Our Gearhart decision, supra, holds it is not necessary that all entries on hospital records be verified by the physicians and nurses who make them, provided it is shown by the custodian of the records they are authentic, made in the usual course of business and the manner of making them. This is followed in Ipsen v. Ruess, supra.

Olesen v. Henningsen, supra, approves admission of a telephone ticket to show the time of a call from Graettinger to Emmetsburg although it was impossible to tell what operator handled the call at Emmetsburg and the Graettinger operator did not testify she handled the call there.

The specimens of blood were sufficiently traced as blood from plaintiff's and Loynachan's hogs. The specimens were at all times in the custody of a witness upon the trial, until they reached the laboratory except while in the possession of the postal authorities. The testimony as to packaging and mailing raised a presumption of delivery by these authorities to the laboratory. State v. Weltha, 228 Iowa 519, 524, 292 N.W. 148. And the testimony shows such delivery. That the specimens which were analyzed were sufficiently identified see State v. Werling, 234 Iowa 1109, 13 N.W.2d 318; State v. Van Tassel, supra, 103 Iowa 6, 18-19, 72 N.W. 497; Annotation 21 A.L.R.2d 1216, 1221-1223.

That the blood specimens were discarded, pursuant to the usual practice at the laboratory, after they were analyzed is not a valid ground for excluding the exhibits. State v. Romo, 66 Ariz. 174, 185 P.2d 757.

The record indicates veterinarians accept as reliable reports of analyses similar to these exhibits. It is common knowledge physicians and surgeons accept as reliable laboratory reports of analyses of specimens from the human body. There is no good reason why such reports should not be received in evidence under the showing made here as to their authenticity.

We may observe there is other evidence the boar in question was infected with Bang's disease.

II. On recross examination of plaintiff, defendant sought to show the sale barn board had Bang's disease. This is part of the record: "Q. Have you paid Mr. Loynachan damages for selling him an infected boar? A. No, sir. * * *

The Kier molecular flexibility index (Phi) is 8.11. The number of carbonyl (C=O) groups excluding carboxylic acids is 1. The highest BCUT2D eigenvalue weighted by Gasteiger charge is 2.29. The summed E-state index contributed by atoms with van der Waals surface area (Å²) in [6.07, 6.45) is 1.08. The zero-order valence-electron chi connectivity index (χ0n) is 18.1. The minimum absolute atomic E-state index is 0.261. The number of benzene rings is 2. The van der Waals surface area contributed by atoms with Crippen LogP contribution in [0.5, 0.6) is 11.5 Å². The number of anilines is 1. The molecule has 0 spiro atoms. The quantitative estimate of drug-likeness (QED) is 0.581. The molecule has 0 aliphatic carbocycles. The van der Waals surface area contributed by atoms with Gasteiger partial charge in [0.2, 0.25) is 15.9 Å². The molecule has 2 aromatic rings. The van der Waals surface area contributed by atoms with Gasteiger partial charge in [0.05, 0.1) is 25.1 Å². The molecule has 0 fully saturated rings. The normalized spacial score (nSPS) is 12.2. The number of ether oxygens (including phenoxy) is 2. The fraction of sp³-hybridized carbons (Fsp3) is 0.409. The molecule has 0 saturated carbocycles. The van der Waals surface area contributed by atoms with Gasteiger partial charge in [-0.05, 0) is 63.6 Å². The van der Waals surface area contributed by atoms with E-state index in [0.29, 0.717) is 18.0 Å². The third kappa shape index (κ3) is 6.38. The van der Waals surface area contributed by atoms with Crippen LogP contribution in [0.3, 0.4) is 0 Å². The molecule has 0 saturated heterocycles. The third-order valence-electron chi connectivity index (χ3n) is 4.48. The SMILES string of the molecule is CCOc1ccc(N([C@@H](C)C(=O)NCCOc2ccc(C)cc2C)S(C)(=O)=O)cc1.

"Q. Is there an exhibit that shows it tested clean in January, 1957? A. You'd have to have Mr. Bray pick that out. I don't know anything about these exhibits about that boar. * * * Mr. Loynachan and Dr. Peak told me the boar I sold Loynachan was tested."

On re-redirect examination plaintiff testified without objection that both Loynachan and Peak told him the sale barn boar was tested in January and was negative. At the end of the second recross examination of plaintiff, defendant moved to strike the testimony as to the statement by Loynachan regarding the cleanness of the sale barn boar as hearsay because not made in defendant's presence. The overruling of the motion is assigned as error.

It is sufficient to say the motion was not timely because not made as soon as grounds therefor were apparent. Nothing in the second recross examination made grounds of the motion more apparent than when the evidence was received. See authorities first cited herein.

Further, the testimony sought to be stricken added little to that given on recross examination. Also, there remained in the record, without objection or motion to strike, like testimony as to what Dr. Peak told plaintiff. There is other evidence too that the sale barn boar did not react *724 when tested for Bang's disease. Thus the ruling complained of was without substantial prejudice to defendant. Shane v. Russell, 250 Iowa 44, 46, 92 N.W.2d 567, 568, and citations; State v. Mabrey, 245 Iowa 428, 432-433, 60 N.W.2d 889, 891-892, and citations; Riley v. Luedloff, 253 Minn. 447, 92 N.W.2d 806, 809; 5A C.J.S. Appeal and Error §§ 1729-1731; 3 Am.Jur., Appeal and Error, section 1028.

III. At the close of plaintiff's evidence defendant moved for a directed verdict or dismissal on the ground there was no evidence the Flaugh boar was not healthy when sold. Apparently without objection from either side the court reserved ruling on the motion. Defendant assigns error in the court's failure to rule. It is clear there is no error here of which defendant may complain. Since the motion was not renewed at the close of all the evidence any error in overruling it, if it had been overruled, would be waived. Olson v. Barnick, 245 Iowa 217, 222, 61 N.W.2d 733, 736, and citations; Commercial Credit Co. v. Hazel, 214 Iowa 213, 215, 242 N.W. 47, and citations; Yaus v. Shawmutt Egg Co., 204 Iowa 426, 430, 213 N.W. 230, and citations.

It is not unusual for a trial court to reserve ruling on a motion for directed verdict at the close of plaintiff's evidence and to give the motion further, more careful consideration if renewed at the close of all the evidence. Indeed we have approved submitting a case to the jury, although the trial court felt a motion to direct verdict was good, and then entering judgment for defendant notwithstanding verdict for plaintiff on the ground urged in the motion to direct. Such procedure may avert appeal or avoid the necessity of a retrial in the event of reversal on appeal and conforms to the spirit of rule 243(b), Rules of Civil Procedure, 58 I.C.A. Florke v. Peterson, 245 Iowa 1031, 1033, 65 N.W.2d 372, 373.

A further reason for not sustaining this assigned error is that defendant has not argued here that the single ground of his motion to direct was good.